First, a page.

AGM held on Wednesday 18th September 2013 at the London Rd Methodist Church.
The meeting was opened by the moderator Revd. Corin Child and a prayer was said by Pastor Kevan Crane.
Corin then gave a short review of the year’s activities. Corin welcomed everyone and particularly Catherine Dixon who started as a probationary Methodist minister at Downham Market in early September.
One year ago we had listened to a talk about Africa from Henry Bellingham who had just completed a period as Minister for Africa. Late in the year we had a meeting on the subject of healing. In January we celebrated the week of prayer for Christian unity and in March we had a good turnout for the Good Friday walk of witness during which a cross was carried round the streets of King’s Lynn by a group who stopped for hymns and readings. In May Jackie Austin organised a Christian Aid event and the house to house collection. Throughout the year we continued to produce weekly ‘thoughts for the week’ which were published in the Citizen. The ‘Open the Book’ group went into schools to act out Biblical stories for the children. A series of meeting for local young people were organised and run at the Scout Hut and these were popular. There was increasing need and great value in the King’s Lynn Foodbank project which continued to be run by Kevan Crane. Corin is now producing an e-newsletter to keep people up to date about Churches Together activities. On November 20th Tony Kendall has arranged for Revd. Keith Ranger to give a talk about the extraordinary expansion of Christianity in China. The proposed day of retreat in October may have to be postponed because no speaker is available. All these projects are only possible because the churches locally are working together.
Finance: Mike Brown thanked Jackie Austin for organising the Christian Aid house to house collection which this year raised £5748. This figure was down on last year’s £6762. There are 23 churches in Churches Together and they each pay £20 per year. Currently the bank balance is £587.85 in the black. We had contributed £250 to the ‘Life’ exhibition project and this was returned to us when the project was cancelled. Mike circulated an annual statement of accounts. David Gifford expressed concern about the negative press which the high salary of the Christian Aid chief executive had attracted.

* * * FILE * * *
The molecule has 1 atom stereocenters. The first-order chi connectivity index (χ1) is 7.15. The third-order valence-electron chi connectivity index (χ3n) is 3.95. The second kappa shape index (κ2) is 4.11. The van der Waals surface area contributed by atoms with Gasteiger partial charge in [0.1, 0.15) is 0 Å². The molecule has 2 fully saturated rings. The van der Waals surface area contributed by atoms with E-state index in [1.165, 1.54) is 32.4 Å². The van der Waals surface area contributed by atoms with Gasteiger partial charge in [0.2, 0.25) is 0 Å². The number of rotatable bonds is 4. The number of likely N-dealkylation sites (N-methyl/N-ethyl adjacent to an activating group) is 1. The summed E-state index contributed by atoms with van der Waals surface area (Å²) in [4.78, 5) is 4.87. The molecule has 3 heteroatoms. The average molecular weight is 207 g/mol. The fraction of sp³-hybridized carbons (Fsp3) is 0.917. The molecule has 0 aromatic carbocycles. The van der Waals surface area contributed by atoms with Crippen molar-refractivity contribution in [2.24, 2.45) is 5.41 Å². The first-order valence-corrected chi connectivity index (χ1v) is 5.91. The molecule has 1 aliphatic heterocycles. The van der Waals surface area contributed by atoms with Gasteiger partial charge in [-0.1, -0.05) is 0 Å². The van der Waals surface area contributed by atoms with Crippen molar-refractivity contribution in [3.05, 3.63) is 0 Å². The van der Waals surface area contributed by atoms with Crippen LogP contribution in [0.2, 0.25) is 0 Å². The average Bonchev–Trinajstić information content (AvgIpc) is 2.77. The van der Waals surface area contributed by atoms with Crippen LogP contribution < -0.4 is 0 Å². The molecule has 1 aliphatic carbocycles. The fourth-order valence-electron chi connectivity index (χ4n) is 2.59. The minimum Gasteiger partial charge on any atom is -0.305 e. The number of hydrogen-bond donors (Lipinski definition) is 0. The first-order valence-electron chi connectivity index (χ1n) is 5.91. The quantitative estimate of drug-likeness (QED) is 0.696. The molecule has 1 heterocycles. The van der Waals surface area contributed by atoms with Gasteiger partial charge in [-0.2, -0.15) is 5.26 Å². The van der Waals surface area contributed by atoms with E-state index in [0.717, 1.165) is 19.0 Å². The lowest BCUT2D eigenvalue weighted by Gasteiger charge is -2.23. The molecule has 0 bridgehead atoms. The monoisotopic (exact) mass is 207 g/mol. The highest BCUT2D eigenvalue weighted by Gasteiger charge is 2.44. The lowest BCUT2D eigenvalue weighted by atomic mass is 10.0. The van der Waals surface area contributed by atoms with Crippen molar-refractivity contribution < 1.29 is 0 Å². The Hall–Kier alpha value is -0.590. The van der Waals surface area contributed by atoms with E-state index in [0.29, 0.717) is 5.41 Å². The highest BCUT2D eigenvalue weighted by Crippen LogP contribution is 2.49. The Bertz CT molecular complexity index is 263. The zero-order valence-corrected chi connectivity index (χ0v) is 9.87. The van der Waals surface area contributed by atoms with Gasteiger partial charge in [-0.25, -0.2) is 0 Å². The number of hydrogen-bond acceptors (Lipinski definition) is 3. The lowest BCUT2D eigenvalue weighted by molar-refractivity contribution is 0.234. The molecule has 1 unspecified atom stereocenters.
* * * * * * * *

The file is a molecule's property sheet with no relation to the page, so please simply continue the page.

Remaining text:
Election of officers: Corin was re-elected for his second year as moderator having been proposed by Rachel and seconded by David. Mike was re-elected as treasurer having been proposed by Heather and seconded by Kevan. Peter was re-elected as secretary having been proposed by Daphne and seconded by Christopher. The current members of the executive committee; (Mike Brown,
Chris Lindley, Tony Kendall, Dorothy Kings, Revd. Heather Berry, Revd. Dale Gingrich, Pastor Kevan Crane, Rachael Vyse) were re-elected having been proposed by Christopher and seconded by Don.
Taize: Heather said that there would be a Taize service in Advent and early February and details will be circulated later.
The meeting was closed.
Natalie Collins gave a talk about domestic abuse. Natalie is a recognised national expert on domestic abuse and since April 2013 is an independent consultant on violence against women. She previously worked in the same field for a Christian charity called ‘Restored’. She provides day education programs for young people, resources, quality assurance and contact information about domestic abuse. There is a national help line. 25% of women in the UK have suffered domestic abuse at some time in their lives.
Before starting her talk Natalie asked for comments from the audience and people’s thoughts on the causes of domestic violence.
The UK definition of domestic abuse is: Any incident or pattern of incidents of controlling, coercive or threatening behaviour, violence or abuse between those aged 16 or over who are or have been intimate partners or family members regardless of gender or sexuality. This can encompass but is not limited to the following types of abuse:
Controlling behaviour is: a range of acts designed to make a person subordinate and/or dependent by isolating them from sources of support, exploiting their resources and capacities for personal gain, depriving them of the means needed for independence, resistance and escape and regulating their everyday behaviour.
Coercive behaviour is: an act or pattern of acts of assault, threats, humiliation and intimidation or other abuse that is used to harm, punish or frighten their victim.
This definition, which is not a legal definition, includes so called ‘honour’ based violence, female genital mutilation (which is a massive child protection issue in Africa) and forced marriage, and it is clear that victims are not confined to one gender or ethnic group.